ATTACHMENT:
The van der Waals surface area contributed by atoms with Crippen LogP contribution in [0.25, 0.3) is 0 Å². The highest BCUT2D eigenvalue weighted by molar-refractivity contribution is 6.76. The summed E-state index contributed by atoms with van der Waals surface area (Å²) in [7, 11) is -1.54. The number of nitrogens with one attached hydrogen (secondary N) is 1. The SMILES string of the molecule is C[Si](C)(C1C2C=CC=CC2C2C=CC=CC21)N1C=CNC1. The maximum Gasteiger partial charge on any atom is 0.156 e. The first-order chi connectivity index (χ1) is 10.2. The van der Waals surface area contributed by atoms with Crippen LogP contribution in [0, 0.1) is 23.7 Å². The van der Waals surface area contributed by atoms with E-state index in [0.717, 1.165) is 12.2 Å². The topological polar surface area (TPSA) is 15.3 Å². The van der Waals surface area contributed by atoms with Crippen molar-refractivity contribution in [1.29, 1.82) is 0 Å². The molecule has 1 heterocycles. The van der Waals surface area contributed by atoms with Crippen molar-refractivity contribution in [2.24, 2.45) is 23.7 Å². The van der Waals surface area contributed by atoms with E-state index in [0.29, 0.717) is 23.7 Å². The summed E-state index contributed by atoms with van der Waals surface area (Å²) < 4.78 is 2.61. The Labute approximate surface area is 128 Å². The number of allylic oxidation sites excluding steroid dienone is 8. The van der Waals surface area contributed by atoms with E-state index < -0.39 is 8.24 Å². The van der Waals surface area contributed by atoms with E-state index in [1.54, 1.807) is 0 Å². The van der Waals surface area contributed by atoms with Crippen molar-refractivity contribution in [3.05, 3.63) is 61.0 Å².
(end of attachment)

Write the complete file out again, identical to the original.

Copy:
The van der Waals surface area contributed by atoms with Crippen LogP contribution in [0.25, 0.3) is 0 Å². The highest BCUT2D eigenvalue weighted by molar-refractivity contribution is 6.76. The summed E-state index contributed by atoms with van der Waals surface area (Å²) in [7, 11) is -1.54. The number of nitrogens with one attached hydrogen (secondary N) is 1. The SMILES string of the molecule is C[Si](C)(C1C2C=CC=CC2C2C=CC=CC21)N1C=CNC1. The maximum Gasteiger partial charge on any atom is 0.156 e. The first-order chi connectivity index (χ1) is 10.2. The van der Waals surface area contributed by atoms with Crippen LogP contribution in [0, 0.1) is 23.7 Å². The van der Waals surface area contributed by atoms with E-state index in [0.717, 1.165) is 12.2 Å². The topological polar surface area (TPSA) is 15.3 Å². The van der Waals surface area contributed by atoms with Crippen molar-refractivity contribution in [1.29, 1.82) is 0 Å². The molecule has 1 heterocycles. The van der Waals surface area contributed by atoms with Crippen molar-refractivity contribution in [2.24, 2.45) is 23.7 Å². The van der Waals surface area contributed by atoms with E-state index in [0.29, 0.717) is 23.7 Å². The summed E-state index contributed by atoms with van der Waals surface area (Å²) < 4.78 is 2.61. The Labute approximate surface area is 128 Å². The number of allylic oxidation sites excluding steroid dienone is 8. The van der Waals surface area contributed by atoms with E-state index < -0.39 is 8.24 Å². The van der Waals surface area contributed by atoms with E-state index in [1.54, 1.807) is 0 Å². The van der Waals surface area contributed by atoms with Crippen molar-refractivity contribution in [3.05, 3.63) is 61.0 Å².